For the past few weeks, God’s been leading me back to a certain point, and I’m not entirely sure why, but I know it’s for a reason. Maybe it’s for me or maybe it’s for one of you and I’m just the messenger. Regardless, after thinking about it during Alan’s sermons, during Focus on Sunday nights, and when I write the blog every week, I do believe now is the right time to talk about it. I’m not going to promise that this post will be a huge revelation, but it’s just been on my heart lately.
Jesus says in Luke 9:23-24 (NRSV), “If any want to become my followers, let them deny themselves and take up their cross daily and follow me. For those who want to save their life will lose it, and those who lose their life for my sake will save it.”
Jesus also says in John 10:10 (NRSV), “The thief comes only to steal and kill and destroy. I came that they may have life, and have it abundantly.”
Two fairly common scriptures, right? But at a glance, there’s a contradiction here. One says we need to lose our life for Jesus while the other says that Jesus came to give us abundant life. To the world, that would seem problematic. And maybe to some believers that would seem problematic.
We’re so used to it being all about us. We hear it all the time, but when you stop and think about it, to some extent, it makes sense that we would think that. It’s my life, my decisions, my actions, my preferences, my perception. It’s not illogical for someone to think their life is all about them.
That’s not to say that it’s okay for people to take outside situations and other people’s problems and make it all about them. That’s a different issue altogether. The point I’m trying to make is that it’s understandable for someone, to some extent, to think it’s all about them.
But as much as we may be used to it and as understandable as it is, we’re wrong. It’s not all about us. It’s about God.
We say that all the time, and I would have no trouble whatsoever believing that someone is tired of hearing it. That being said, there’s a big difference between saying it and hearing it and actually living it.
I taught at Focus about a month ago, and I asked the teenagers what it meant to die to ourselves daily, and I got some great answers such as “being selfless” and “going beyond ourselves.” Those are very good answers, especially from such young believers, but it’s more than that. It’s giving up what we want. It’s realizing that while we are free to make our own decisions, we should consult God first and follow His advice, even if it’s not what we want to do. It’s stopping our mouths from running off at someone to think about how much God loves that person or to pray for them. It’s trading where we want to be in life for where God wants to take us. It’s giving up our life for the life He wants for us.
That sounds terrible, but once we go a little deeper, it’s not. We think it’s a compromise of who we are and that we’ll end up miserable. God made you who you are for a reason. He created you to like and dislike certain things, to feel certain ways, to view the world the way you do. And He didn’t make you that way just to turn around and change all of it. In giving your life to God – really, truly, entirely – you aren’t compromising who you are or what you want. You’re handing your seat at the control panel over to God, who loves you, knows you, and knows what life you’ll enjoy the most.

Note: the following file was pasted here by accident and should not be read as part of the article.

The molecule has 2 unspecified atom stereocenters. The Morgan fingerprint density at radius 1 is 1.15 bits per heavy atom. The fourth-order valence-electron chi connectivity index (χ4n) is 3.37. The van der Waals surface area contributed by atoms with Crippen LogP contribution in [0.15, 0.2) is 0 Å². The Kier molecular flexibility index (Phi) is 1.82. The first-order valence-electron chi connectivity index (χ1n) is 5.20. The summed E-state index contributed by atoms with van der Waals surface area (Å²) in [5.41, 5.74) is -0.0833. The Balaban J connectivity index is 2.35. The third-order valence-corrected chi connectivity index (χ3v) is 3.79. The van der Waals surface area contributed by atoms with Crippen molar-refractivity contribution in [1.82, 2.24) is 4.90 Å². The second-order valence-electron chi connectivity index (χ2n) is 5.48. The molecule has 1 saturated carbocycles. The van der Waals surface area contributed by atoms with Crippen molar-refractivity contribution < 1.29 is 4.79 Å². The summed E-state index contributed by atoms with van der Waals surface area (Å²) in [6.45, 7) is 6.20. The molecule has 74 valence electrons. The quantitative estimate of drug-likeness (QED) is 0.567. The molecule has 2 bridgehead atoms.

I’m glad I’ve given God control of my life because I can assure you that if my life had gone the course I’d planned, I’d be absolutely miserable right now. I wouldn’t have the friends I have, I wouldn’t have the security I have, and I’d be way more in debt than I am. Mostly, I wouldn’t be as close to God as I am. Yes, I’ve “suffered” by giving up certain things or not getting what I want, but I am so much better for it.
I’ve lost my life for God, but I have more life now than I could ever imagine.
When we lose our life for God, we broaden our horizons. Our eyes open up to opportunities, our hearts open up to people, and doors open up for us. We’re still the same people we were, but we’re so different. And all of that leads to abundant life.
Romans 6:6-11 (NRSV) says, “We know that our old self was crucified with him so that the body of sin might be destroyed, and we might no longer be enslaved to sin. For whoever has died is freed from sin. But if we have died with Christ, we believe that we will also live with him. We know that Christ, being raised from the dead, will never die again; death no longer has dominion over him. The death he died, he died to sin, once for all, but the life he lives, he lives to God. So you also must consider yourselves dead to sin and alive to God in Christ Jesus.”
It seems weird to say that we gain freedom by pledging our lives to something, but it’s what happens when we give our lives to God. The abundance that He gives us goes beyond our mortal lives here and spills over into eternity with Him. But before we gain the abundance, we must lose our lives. Leave the sin and follow the Savior. Losing our lives to God is the last transition from our old selves to our new ones.
On Sunday, Alan said, “It should be impossible for us to go back knowing how great God is,” and that’s so remarkably true. We’re quick to remember the old, fleeting feelings of our sin and quick to forget that our walk with God has both mountains and valleys and never plateaus. The truth is that our worst days with God are far better than our best days without Him. And if you’ve yet to experience that, if you find yourself doubting that, I suggest you start by losing your life to God today. You’ll be surprised how alive you’ll start to feel.
By Carrie Prevette